Utah Daily Snow
By Evan Thayer, Forecaster Posted 3 months ago November 30, 2023
Snow begins on Friday and continues off and on through the weekend into early Monday. Significant snowfall totals in the mountains of northern Utah are likely, but it's a complicated forecast. High pressure returns for next week.
Short Term Forecast
It has been a nervous past 24 hours of model-watching. The nature of this type of moisture hose means that slight variations in its track and orientation can drastically impact our totals. Yesterday, we saw a "mini trend" of sending moisture farther north. Subsequently, our totals in a few models dropped significantly. The good news is that largely we are close to where we were yesterday morning, but I have a lot of nerves heading into this storm. Let's dive in.
The first wave is going to arrive on Friday with snow developing in northern Utah mountains, this will continue into Friday evening, but we may see a break Friday night. This first wave is cold, and snow should pile up quickly. Although, liquid amounts aren't all that impressive. Here is the NBM total liquid through early Saturday morning:
You can see a region of 0.5-1" of liquid along the spine of the Wasatch. This would mean easily 6-12" possible by Saturday morning. This snow should be quite fluffy as well with cold air in place.
The next wave arrives on Saturday and continues through Saturday night. We should see a bit denser snow with this, but not bad. This wave is fairly strong and likely more than doubles the total liquid. Here is the cumulative total by early Sunday morning:
Easily another 6-12+" for Sunday morning, that puts totals generally in the 1-2 FEET range by Sunday.
The final wave is the one that we have seen trend farther north. It was always going to be the warmest wave and so perhaps this is good news that the warmest wave is the one that now looks likely to head to our north. Still, additional accumulation is likely above 6000 ft. By the time all is said and done on Monday, there are the overall total liquid amounts in the NBM:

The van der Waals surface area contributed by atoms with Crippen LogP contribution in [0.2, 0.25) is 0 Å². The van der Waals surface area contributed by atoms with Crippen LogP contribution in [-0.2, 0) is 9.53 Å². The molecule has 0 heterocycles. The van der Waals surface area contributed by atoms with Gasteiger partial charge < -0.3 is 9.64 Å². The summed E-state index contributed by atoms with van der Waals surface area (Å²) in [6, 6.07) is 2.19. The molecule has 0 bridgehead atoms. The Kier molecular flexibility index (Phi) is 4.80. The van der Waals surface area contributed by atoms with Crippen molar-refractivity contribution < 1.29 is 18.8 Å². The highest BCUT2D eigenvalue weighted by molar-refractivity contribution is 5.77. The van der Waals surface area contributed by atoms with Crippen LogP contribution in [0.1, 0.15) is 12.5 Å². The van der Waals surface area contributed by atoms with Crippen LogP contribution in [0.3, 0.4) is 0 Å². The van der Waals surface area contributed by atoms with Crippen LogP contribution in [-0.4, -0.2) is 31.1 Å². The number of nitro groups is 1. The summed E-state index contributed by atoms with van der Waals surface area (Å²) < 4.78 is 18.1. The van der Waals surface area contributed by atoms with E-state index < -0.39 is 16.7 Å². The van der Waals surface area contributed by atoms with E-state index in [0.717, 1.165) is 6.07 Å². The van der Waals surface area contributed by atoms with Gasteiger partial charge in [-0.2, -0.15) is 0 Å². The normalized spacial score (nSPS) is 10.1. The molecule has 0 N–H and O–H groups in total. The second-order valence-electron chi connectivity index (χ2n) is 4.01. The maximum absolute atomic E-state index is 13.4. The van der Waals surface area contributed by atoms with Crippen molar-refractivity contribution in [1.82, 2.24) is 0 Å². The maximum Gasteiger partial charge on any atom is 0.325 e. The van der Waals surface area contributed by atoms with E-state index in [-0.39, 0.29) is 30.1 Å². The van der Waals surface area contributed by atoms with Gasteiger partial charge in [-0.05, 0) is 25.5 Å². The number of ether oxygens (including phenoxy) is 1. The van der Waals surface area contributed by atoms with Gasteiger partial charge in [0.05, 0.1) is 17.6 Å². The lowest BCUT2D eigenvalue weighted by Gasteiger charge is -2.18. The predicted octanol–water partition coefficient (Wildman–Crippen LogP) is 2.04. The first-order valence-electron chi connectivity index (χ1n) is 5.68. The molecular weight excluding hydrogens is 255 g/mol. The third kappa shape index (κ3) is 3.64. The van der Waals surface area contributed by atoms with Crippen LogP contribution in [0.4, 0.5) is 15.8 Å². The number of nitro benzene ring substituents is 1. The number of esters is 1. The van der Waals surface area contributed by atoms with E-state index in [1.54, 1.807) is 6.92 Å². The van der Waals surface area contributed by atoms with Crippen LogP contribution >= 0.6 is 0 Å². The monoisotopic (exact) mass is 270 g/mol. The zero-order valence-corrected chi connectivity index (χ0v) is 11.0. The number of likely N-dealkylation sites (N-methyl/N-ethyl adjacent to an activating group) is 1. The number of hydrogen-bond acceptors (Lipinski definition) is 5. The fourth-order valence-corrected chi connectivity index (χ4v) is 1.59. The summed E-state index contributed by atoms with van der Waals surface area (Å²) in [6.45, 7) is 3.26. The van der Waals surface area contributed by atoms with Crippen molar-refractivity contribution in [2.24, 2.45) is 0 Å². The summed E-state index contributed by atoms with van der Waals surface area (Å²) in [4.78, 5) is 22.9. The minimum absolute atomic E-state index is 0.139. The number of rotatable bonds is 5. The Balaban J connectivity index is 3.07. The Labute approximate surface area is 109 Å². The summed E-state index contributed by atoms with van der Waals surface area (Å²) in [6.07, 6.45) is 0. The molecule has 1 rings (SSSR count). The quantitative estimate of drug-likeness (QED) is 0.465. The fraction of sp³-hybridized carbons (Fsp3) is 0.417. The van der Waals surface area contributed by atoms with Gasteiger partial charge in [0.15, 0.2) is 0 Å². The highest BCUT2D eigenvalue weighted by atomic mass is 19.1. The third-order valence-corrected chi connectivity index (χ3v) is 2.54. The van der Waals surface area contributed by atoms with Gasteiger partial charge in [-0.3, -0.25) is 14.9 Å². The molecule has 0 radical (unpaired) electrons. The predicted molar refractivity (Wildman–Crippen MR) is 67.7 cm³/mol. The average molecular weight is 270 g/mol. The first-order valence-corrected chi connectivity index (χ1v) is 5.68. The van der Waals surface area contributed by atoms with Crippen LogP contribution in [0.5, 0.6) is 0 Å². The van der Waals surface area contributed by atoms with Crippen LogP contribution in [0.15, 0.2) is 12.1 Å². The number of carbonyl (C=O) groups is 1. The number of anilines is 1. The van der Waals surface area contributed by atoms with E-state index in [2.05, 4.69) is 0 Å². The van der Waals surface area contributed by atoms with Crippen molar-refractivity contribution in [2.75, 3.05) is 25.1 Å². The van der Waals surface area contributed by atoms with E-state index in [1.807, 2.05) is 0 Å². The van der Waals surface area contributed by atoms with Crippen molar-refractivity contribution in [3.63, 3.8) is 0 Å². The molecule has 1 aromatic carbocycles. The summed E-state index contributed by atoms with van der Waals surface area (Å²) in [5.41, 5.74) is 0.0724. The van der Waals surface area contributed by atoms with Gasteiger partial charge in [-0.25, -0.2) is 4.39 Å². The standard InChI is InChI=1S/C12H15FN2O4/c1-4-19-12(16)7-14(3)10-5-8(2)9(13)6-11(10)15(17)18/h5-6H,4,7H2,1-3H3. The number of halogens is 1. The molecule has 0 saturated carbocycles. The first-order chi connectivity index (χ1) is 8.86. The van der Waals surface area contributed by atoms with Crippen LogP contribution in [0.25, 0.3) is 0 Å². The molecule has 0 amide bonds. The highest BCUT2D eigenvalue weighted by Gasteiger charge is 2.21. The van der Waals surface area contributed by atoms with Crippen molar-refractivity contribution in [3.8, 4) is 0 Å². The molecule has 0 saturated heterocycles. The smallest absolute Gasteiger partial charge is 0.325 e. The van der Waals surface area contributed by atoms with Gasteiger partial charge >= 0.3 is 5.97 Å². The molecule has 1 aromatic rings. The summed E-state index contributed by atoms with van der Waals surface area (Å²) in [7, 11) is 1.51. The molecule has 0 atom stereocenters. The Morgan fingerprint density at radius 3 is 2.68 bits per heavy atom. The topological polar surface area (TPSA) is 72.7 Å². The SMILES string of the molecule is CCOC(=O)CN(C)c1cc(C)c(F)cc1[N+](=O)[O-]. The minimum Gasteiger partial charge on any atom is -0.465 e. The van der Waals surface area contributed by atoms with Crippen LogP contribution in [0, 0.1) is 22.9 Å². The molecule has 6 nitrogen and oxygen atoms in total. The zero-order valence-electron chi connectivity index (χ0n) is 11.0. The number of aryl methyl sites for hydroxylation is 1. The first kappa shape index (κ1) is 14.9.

That's a broad area of 1.5 to 2.5" of liquid in the Wasatch mountains. When converted to snow, and zoomed in, we see plenty of accumulation:
Some of my trepidation revolves around the fact that models still aren't 100% zeroed in on this all happening. There's still quite a bit of spread in the ensembles, notice how different each tiny grey line (individual ensemble) is in the below graph:
I know it's hard to see, but essentially they show anywhere from 1" of liquid to 3" of liquid, with a mean just above two. That's a lot of spread this close to an event.
Our OpenSnow algorithm, also has just about 2" of liquid still for Alta:
You can see though that the tail end of precip late Sunday into Monday is now less than yesterday. Here is a similar graphic, but showing snow level during the times of highest precip:
Low snow levels through Sunday morning, but then they spike up to 6 or 7k feet by late Sunday and Monday. This is why I say perhaps it's good news the last wave is trending north. Upside down snow does weird things, so I do worry that the ski conditions could start to get funky on Sunday and Monday. We shall see.
All of that said, here I my expected totals for this storm:
- Park City mountains: 10-25"
- Cottonwoods: 20-35"
- Snowbasin/PowMow/Beaver: 15-25"
- Sundance: 10-20"
- Eagle Point / Brian Head: <10"
I adjusted the low end down a bit on a few of these because I can't shake the feeling that this storm has a higher bust potential than most. No matter what, this is valuable snow that will go a long way to helping our early season snowpack -- but it might not be the best ski storm with limited terrain and upside down snow.
High pressure takes control for most of the upcoming work week. Yesterday, I mentioned the Euro showed a trough for late in the week. That's still in the cards. The GFS has sorta picked up on it, but doesn't bring it as deep as the Euro. Still, we should have a chance for precip late Friday and/or Saturday of next week (December 8-9). Doesn't look significant, but it should help us clear out the inversions that are sure to re-develop.
Evan | OpenSnow